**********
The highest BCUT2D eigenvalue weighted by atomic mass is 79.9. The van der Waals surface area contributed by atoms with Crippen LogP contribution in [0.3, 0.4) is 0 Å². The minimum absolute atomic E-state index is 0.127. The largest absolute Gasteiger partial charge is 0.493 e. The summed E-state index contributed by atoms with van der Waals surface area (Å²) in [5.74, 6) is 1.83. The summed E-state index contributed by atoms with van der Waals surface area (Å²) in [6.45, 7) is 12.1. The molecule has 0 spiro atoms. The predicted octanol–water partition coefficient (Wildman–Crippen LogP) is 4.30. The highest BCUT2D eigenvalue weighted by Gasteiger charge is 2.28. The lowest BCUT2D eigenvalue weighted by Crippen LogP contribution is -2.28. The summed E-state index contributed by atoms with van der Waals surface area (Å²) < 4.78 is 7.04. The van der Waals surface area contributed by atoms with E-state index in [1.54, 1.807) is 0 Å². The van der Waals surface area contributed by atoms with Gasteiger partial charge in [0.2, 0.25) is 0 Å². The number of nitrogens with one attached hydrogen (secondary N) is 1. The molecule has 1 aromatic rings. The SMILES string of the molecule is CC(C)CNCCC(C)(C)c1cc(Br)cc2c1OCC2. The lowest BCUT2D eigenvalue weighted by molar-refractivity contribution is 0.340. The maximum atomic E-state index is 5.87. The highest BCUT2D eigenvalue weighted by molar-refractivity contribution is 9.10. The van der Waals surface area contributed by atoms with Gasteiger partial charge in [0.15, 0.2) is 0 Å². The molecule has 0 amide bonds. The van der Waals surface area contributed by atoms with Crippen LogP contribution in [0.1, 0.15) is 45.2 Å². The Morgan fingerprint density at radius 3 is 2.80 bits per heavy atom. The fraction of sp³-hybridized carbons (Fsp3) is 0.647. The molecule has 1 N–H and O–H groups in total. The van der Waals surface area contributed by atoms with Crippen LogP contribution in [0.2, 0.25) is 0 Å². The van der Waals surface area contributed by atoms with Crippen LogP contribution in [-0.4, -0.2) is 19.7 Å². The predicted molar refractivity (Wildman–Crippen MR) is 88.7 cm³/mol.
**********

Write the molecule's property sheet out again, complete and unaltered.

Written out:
The highest BCUT2D eigenvalue weighted by atomic mass is 79.9. The van der Waals surface area contributed by atoms with Crippen LogP contribution in [0.3, 0.4) is 0 Å². The minimum absolute atomic E-state index is 0.127. The largest absolute Gasteiger partial charge is 0.493 e. The summed E-state index contributed by atoms with van der Waals surface area (Å²) in [5.74, 6) is 1.83. The summed E-state index contributed by atoms with van der Waals surface area (Å²) in [6.45, 7) is 12.1. The molecule has 0 spiro atoms. The predicted octanol–water partition coefficient (Wildman–Crippen LogP) is 4.30. The highest BCUT2D eigenvalue weighted by Gasteiger charge is 2.28. The lowest BCUT2D eigenvalue weighted by Crippen LogP contribution is -2.28. The summed E-state index contributed by atoms with van der Waals surface area (Å²) < 4.78 is 7.04. The van der Waals surface area contributed by atoms with E-state index in [1.54, 1.807) is 0 Å². The van der Waals surface area contributed by atoms with Gasteiger partial charge in [0.2, 0.25) is 0 Å². The number of nitrogens with one attached hydrogen (secondary N) is 1. The molecule has 1 aromatic rings. The SMILES string of the molecule is CC(C)CNCCC(C)(C)c1cc(Br)cc2c1OCC2. The lowest BCUT2D eigenvalue weighted by molar-refractivity contribution is 0.340. The maximum atomic E-state index is 5.87. The highest BCUT2D eigenvalue weighted by molar-refractivity contribution is 9.10. The van der Waals surface area contributed by atoms with Gasteiger partial charge in [0.15, 0.2) is 0 Å². The molecule has 0 amide bonds. The van der Waals surface area contributed by atoms with Crippen LogP contribution in [0.1, 0.15) is 45.2 Å². The Morgan fingerprint density at radius 3 is 2.80 bits per heavy atom. The fraction of sp³-hybridized carbons (Fsp3) is 0.647. The molecule has 1 N–H and O–H groups in total. The van der Waals surface area contributed by atoms with Crippen LogP contribution in [0.2, 0.25) is 0 Å². The van der Waals surface area contributed by atoms with Crippen LogP contribution in [-0.4, -0.2) is 19.7 Å². The predicted molar refractivity (Wildman–Crippen MR) is 88.7 cm³/mol.